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Informational video: Quick clip use and removing, stowing, opening and covering easily.

Discussion in 'Pontoon Forum' started by SEMPERFI8387, Apr 30, 2017.

  1. Dandsconnelly

    Dandsconnelly Well-Known Member

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    This video was great for us newbies! Made the process so much quicker, easier, and more organized!

    Thank you!
     
    SEMPERFI8387 likes this.
  2. Lil Spooky OH6A

    Lil Spooky OH6A Member

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    Great video. I do it in reverse and roll, unroll down the center aisle. 21slx. Works great for me. Being a lazy person and using my new boat almost daily, do I really need to use the poles in a covered slip other than when I don't use the boat for say a week at a time?
    A guy on my dock asked me yesterday if that was my Benny with the 250. I said no and he said good thing because out of the water someone would steal the lower unit and prop. I just nodded my head and kept moving. IMO, if a thief wants it and it is down, the thief will just reach under the mooring cover and tilt it up. There are 60 boats on my particular dock and other than the ones out of the water on hydraulic lifts, it is about 50-50 in the water and tilted up for outboards. Mine is a 90. Must be a market for stolen boat parts. Other than all that, I'm loving this machine. Takes about 500 hours to get comfortable in any semi complex aircraft, and most likely 20 hours in this boat. Man, am I having fun at a very young 71 years old. Enjoy your Benny's. On my lake they are everywhere.
     
  3. SEMPERFI8387

    SEMPERFI8387 Moderator

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    What no pics??? Don’t you know it’s mandatory to show us your boat? :D
     
    adkboater likes this.
  4. MikeOnTheLake

    MikeOnTheLake Well-Known Member

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    Semperfi, thank you for the video. I watched this more than a few times and then had my wife watch it a few times..:)

    We had no trouble at all putting the mooring cover on the 1st time thanks to your instructions, plus were able to easily remove it, and then put it on again. Piece of cake!
     
    Jim Rampello likes this.
  5. SEMPERFI8387

    SEMPERFI8387 Moderator

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    Awesome!!!
     
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  6. Bronco

    Bronco Active Member

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    I concur with the props. I watched this video before I took delivery of my boat and it saved me I don't know how much time trying to figure out the procedure on my own! Great work. I just went to work right away the first time and didn't wrestle with the clips or cover.
     
    SEMPERFI8387 likes this.
  7. LBJBBear

    LBJBBear Member

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    SemperFi, thanks a lot for this great video. Our new Benny has the clips and there’s been some “blue language” involved in removing the playpen cover
    without the tips your video showed! Storage method will help us as well!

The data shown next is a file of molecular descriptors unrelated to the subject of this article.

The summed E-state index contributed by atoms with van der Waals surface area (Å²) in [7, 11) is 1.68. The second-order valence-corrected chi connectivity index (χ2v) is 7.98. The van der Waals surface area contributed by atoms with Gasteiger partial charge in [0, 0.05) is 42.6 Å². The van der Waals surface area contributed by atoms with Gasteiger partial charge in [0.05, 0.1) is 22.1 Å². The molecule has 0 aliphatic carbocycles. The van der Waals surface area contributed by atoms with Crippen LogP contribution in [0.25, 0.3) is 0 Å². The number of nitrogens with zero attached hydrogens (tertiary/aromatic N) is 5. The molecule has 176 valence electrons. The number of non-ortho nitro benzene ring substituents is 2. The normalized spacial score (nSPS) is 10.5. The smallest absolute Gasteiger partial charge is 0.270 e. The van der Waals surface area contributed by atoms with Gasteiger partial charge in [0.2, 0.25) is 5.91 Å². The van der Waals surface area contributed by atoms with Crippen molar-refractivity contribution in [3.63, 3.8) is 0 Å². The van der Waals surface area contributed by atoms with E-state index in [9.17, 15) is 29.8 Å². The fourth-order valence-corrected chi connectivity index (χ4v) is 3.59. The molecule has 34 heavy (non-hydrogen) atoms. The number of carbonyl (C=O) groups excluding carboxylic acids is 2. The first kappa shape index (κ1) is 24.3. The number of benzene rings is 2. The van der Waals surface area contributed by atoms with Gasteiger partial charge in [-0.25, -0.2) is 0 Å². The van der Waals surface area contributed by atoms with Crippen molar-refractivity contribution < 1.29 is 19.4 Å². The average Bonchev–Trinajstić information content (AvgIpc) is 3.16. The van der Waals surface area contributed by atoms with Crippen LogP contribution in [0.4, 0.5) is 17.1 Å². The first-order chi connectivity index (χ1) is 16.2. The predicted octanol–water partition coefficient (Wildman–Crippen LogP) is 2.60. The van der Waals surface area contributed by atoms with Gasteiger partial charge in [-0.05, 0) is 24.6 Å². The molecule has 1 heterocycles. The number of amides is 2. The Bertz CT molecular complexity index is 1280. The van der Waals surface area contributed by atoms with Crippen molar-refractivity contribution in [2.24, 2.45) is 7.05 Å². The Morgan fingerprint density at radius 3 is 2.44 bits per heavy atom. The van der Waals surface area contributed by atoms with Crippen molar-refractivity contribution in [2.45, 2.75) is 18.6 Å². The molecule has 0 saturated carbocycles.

Great info!!
     
    SEMPERFI8387 and Michiman like this.
  8. Wayne King Sr.

    Wayne King Sr. Active Member

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    My thanks also, wish I had a video on how to raise and lower the Bimini. We ended up pulling the light wires out of the socket and breaking loose the wiring from the plugs when the two of us, each on one side of the pontoon, attempted to raise the Bimini. The Starboard side without any attaching points fell off as the port side became disconnected from the platoon. We looked like we had been drinking before we even got started. Glad there were no cameras to record our seamanship. No thanks for the new boat check out!
     
    SEMPERFI8387 likes this.
  9. SEMPERFI8387

    SEMPERFI8387 Moderator

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    Sadly, dealer should have walked you through that on delivery. You never touch the pivot points (unless removing), only radar/trailer arms and front arms.
     
  10. SEMPERFI8387

    SEMPERFI8387 Moderator

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    I normally uncover it, stand in middle holding at light to support weight (to unhook) if dropping, wife unhooks rear arms (slight fist bump), drop down to trailering arms, or don't unhook rear, just fold forward and pull down slightly on front edge of frame to allow front arm to pop in (or pop out).
     
    Wayne King Sr. likes this.
  11. SEMPERFI8387

    SEMPERFI8387 Moderator

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    Note, just a little tip, keep a small piece of plywood, a plastic board, something stiff, about 18" x 2' to lay on the seat to stand on if need be (especially if you have piping sewed in to seat base cushion). If you stand directly on the seat, you can easily tear the stitching loose on the seat!!!! They are not designed for pinpoint pressure like your feet, they are made for your butt .... kids typically don't weigh much so it's a little more forgiving with them. My GCW seat cushions don't have piping, but I'm still very careful putting my feet near edges where stitching is.